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ICEPush wins the add-on compo for October

Teemu Pöntelin
On Nov 4, 2010 12:30:00 PM

The ICEPush add-on has won the add-on competition for October leaving HbnContainer and CustomField to the second and third places. Here's what the add-on author, Artur Signell, has to say about his successful add-on.

"One day in May there was a forum post about ICEfaces making a generic javascript push implementation available. They even offered a GWT binding so it couldn't be hard to integrate it into Vaadin, right? And it was not! Wrapping the javascript into a GWT component was a breeze (did not use the GWT implementation provided as it did not really fit in with what I was trying to do). After a few hours of hacking, mainly figuring out how to make it simple to include the push functionality in a Vaadin application, the ICEPush add-on was born.

So what's all this about server push? Really simple Vaadin applications does have any need for server push as it follows a event-request-update-response cycle. All changes are initiated by the user e.g. by clicking a button, which causes the browser to send an event to the server. The server performs updates to the application and sends a response to the browser, which accordingly updates the browser with whatever changes the server did. The need for push comes in when you want to break this cycle and initiate updates to the application without an event from the browser.

ICEPush provides server push capabilities to any Vaadin application through a Vaadin component (ICEPush) and a specialized version of the Vaadin application servlet. The component must be added to a layout so it is rendered in the browser and catch and send events. Once rendered in the browser it loads the ICEPush javascript from the server, injects it into the page and then relies on the javascript to register itself and open a communications channel to the servlet. This channel is used purely for server to client communications i.e. notifying the client of changes that took place outside the normal event-update-response cycle. The channel will remain open until the server sends an event or there is a network problem. After being closed, the channel will immediately be reopened. No actual state changes is sent through the server push channel, only a notification that changes have taken place in the server. The client then performs the standard event-request-update-response cycle (the event is just a dummy event to initiate the cycle) and ends up with information about the changes made on the server side.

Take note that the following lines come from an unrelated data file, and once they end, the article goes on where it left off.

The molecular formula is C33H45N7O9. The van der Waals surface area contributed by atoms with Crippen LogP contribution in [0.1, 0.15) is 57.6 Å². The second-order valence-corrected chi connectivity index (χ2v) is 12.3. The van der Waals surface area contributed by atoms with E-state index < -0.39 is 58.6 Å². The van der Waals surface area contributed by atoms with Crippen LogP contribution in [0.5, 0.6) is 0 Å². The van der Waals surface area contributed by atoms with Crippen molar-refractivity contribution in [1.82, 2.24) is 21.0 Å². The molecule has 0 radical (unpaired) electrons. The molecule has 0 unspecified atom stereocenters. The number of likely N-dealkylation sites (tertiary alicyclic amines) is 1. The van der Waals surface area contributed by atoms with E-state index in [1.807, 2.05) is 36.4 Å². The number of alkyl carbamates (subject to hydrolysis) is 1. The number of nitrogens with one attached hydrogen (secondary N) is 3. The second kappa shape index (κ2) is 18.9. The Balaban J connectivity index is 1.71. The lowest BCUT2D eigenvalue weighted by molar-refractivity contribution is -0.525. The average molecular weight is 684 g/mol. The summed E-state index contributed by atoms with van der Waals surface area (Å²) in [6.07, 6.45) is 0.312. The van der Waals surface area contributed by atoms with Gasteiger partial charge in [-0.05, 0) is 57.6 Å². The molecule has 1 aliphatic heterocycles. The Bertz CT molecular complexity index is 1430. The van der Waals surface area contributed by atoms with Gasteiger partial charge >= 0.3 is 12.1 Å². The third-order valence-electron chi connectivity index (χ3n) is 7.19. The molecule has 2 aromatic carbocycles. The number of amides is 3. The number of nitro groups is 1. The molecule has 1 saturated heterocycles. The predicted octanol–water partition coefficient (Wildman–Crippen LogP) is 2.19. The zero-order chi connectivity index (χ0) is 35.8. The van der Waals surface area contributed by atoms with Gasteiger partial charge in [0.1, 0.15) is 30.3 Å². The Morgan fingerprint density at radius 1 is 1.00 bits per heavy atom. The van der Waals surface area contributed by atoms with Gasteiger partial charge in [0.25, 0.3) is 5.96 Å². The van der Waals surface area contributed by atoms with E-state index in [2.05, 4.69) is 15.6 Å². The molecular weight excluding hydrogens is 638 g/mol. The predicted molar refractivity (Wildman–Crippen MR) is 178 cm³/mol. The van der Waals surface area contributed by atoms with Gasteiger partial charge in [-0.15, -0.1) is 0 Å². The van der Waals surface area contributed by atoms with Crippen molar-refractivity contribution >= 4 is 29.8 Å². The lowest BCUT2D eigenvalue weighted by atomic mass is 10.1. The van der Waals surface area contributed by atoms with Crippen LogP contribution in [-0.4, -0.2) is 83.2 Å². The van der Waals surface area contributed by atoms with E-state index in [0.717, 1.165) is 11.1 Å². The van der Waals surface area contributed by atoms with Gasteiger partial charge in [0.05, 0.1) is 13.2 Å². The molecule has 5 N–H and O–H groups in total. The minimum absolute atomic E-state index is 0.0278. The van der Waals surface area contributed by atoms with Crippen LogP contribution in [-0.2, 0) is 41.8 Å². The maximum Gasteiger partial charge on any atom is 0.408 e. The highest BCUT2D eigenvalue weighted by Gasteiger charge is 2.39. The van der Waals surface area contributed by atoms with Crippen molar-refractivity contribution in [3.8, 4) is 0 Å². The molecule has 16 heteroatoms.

On the server side the implementation supports thread blocking for older servlet containers and asynchronous request processing for servlet containers supporting the Servlet 3.0 specification. More information about the underlying technology can be found at and the icefaces wiki.

Using ICEPush is very easy - all you need to take care of is that the component is inside a layout in your application and that you call the push() method whenever you want changes to be sent to the client. As always with Vaadin applications you should synchronize on the application instance when doing changes to it to avoid problems with simultaneous updates."

Congratulations to Artur! We still have two months left, so there are still two chances for you to win an iPad! See the add-on compo page for more details and a real-time top 20 scoreboard.

Teemu Pöntelin
Teemu Pöntelin has been working at Vaadin Ltd since 2008. He has been involved in various tasks ranging from large-scale Java EE application development to coming up with creative marketing ideas. You can follow him on Twitter – @teemupontelin
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